Conversely, there are times when your facilities personnel, no matter how adept they are at their day to day job duties, just don’t have the experience dealing with invasive on-site construction. They may be new to the field or the position, or just haven’t had that type of exposure in the past.

In either case, overestimating your in-house capabilities can lead to problems, and trying to secure outside help on an emergency basis can be a lot more challenging than bringing assistance on board early on.

  1. Don’t Cut Corners

In the heat of the moment, it can be tempting to accept a lesser quality material, a product with a quicker ship date, or a revision to the plan you’ve so carefully thought out (see step #1: Hire an Architect). Without an architect helping to guide the process, making that call can be very easy to inadvertently cause unexpected problems.

Your architect will help guide you in these decisions, outlining the pros and cons of each decision you have to make (and as the building owner or representative, it is ultimately your call to make). In some cases, substitutions or changes can be beneficial at best or even have no net impact. However, for each product being considered or change being contemplated, your architect will consider cost, timing, quality, and applicability to the building code.

Replacing window A with window B may mean that it gets on site quicker and costs less. But if window B is a lesser quality window that is more prone to failures, or is difficult to find replacement parts for, then it may be worth your while to wait the extra two weeks for window A to arrive. Additionally, window B may not perform exactly the same way as window A. These are things that your architect can research for you to present all applicable facts, so that you can weigh the pros and cons and make an informed decision.

It all comes back to what the prime project goals are. Sure, everyone wants their projects to come in designed beautifully and exactly to spec, on time, and under budget. It’s when decisions need to be made throughout the design or construction process that you need to weigh the importance of these three elements, and having an architect who’s been part of the process from the beginning helps expedite these decisions and points you towards making the right decision for you and your project.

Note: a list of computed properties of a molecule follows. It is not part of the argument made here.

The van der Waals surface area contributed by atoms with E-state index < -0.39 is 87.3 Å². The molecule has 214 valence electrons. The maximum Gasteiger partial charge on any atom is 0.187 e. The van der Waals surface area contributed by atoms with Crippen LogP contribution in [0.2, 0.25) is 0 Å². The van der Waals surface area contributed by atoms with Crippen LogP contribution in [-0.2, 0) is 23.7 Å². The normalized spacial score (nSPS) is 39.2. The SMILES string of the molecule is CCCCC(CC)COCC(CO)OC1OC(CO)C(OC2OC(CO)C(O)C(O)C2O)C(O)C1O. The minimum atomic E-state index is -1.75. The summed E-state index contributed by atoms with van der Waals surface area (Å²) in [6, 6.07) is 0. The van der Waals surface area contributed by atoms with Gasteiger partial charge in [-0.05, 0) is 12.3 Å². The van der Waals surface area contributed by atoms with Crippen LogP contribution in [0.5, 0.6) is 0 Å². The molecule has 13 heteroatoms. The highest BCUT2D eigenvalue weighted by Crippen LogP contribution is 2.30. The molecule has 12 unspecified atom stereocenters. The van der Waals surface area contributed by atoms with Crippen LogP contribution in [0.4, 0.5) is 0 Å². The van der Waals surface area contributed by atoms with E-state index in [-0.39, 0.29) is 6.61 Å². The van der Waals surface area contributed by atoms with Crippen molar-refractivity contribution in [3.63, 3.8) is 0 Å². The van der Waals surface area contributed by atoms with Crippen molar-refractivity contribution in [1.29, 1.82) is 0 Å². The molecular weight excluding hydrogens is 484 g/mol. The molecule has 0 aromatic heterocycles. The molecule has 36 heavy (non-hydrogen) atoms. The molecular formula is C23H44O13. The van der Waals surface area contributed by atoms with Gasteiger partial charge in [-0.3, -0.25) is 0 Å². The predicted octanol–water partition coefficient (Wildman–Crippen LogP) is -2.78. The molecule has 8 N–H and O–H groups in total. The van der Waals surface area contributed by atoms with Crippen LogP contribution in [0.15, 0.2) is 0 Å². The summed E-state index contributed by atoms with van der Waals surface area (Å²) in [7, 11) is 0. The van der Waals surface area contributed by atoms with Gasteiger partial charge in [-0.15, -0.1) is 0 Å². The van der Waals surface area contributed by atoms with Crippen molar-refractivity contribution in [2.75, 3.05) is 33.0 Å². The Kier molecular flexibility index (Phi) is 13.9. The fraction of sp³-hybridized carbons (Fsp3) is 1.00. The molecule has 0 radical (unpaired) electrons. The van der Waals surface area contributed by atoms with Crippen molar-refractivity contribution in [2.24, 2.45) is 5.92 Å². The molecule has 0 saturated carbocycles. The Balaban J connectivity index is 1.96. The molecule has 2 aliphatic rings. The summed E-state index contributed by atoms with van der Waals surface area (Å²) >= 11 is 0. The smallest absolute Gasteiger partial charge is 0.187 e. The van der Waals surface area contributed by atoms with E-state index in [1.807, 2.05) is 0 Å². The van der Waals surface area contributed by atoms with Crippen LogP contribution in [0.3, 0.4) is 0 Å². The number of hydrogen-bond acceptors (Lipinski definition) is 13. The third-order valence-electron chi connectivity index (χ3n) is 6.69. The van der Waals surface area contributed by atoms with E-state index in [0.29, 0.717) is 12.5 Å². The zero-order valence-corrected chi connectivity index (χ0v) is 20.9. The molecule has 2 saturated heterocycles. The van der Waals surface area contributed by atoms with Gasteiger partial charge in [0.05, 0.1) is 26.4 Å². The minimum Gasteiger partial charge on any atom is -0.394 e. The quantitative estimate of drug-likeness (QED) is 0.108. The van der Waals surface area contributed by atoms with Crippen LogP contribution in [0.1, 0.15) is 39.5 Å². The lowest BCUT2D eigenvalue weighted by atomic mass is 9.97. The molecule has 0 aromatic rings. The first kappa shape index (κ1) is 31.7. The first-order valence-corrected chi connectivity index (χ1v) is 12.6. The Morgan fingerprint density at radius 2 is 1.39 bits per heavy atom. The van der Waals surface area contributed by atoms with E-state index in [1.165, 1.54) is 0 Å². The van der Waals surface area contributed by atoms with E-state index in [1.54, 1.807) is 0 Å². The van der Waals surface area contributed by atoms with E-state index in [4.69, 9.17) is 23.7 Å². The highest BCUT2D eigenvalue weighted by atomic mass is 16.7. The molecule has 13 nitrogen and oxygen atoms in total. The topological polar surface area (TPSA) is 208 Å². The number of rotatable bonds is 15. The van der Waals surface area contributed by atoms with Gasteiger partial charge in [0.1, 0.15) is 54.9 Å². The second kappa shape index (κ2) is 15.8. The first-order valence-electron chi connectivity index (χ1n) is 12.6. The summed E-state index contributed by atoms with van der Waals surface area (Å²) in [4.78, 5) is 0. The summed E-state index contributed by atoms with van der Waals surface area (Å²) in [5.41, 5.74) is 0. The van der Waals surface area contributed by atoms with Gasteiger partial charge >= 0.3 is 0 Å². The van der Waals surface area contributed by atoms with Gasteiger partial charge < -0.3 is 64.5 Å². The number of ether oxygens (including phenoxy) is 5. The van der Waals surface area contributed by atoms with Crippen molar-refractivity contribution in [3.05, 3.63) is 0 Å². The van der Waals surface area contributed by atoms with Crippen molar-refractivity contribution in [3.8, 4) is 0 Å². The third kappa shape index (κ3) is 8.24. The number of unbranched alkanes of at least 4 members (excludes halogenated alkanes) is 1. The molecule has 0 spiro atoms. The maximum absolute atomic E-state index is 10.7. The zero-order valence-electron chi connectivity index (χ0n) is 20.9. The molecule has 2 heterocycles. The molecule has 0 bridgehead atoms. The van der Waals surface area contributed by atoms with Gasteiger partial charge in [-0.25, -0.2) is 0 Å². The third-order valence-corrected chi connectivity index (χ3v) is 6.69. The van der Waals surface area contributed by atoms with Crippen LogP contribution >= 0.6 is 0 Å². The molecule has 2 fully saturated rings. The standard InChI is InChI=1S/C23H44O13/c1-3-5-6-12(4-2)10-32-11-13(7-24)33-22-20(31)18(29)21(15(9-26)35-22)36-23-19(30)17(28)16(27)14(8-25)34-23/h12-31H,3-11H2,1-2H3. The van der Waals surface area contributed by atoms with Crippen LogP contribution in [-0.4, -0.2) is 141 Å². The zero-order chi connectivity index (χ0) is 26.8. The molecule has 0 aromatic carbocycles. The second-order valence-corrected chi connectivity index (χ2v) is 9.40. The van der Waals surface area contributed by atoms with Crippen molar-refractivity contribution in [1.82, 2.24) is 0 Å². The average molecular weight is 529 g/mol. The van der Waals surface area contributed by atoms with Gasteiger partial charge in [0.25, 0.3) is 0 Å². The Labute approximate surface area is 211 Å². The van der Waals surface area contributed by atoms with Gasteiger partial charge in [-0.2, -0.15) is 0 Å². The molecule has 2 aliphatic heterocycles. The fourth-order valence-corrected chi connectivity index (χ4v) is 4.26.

1. Consider an “Of Record” Appointment

Many companies and institutions have seen the benefit of appointing an Architect of Record (AOR). Similar to having a doctor or a lawyer “on call,” having an AOR means having someone you can reach out to who knows you, knows your buildings, and knows your operations. You can use this relationship to ask one-off questions or seek advice on smaller items, as well as have a go-to firm who can help you work through the processes described above.

In addition to tackling new construction or renovation projects, your AOR can also help you develop a comprehensive building condition assessment and facilities master plan.

Whether you are looking at a large scale project or something small; a community-based building, a mixed-use structure, or a highly specific facility, our architects will work with your goals, your budget, and your dreams to bring them to life in a sustainable and suitable way.

We are the people who translate paper wish lists and sketches into award-winning buildings, adding value to your organization in a long-lasting, tangible way. Contact us today to learn more about our professional building design services.

Leave a comment

Time limit exceeded. Please complete the captcha once again.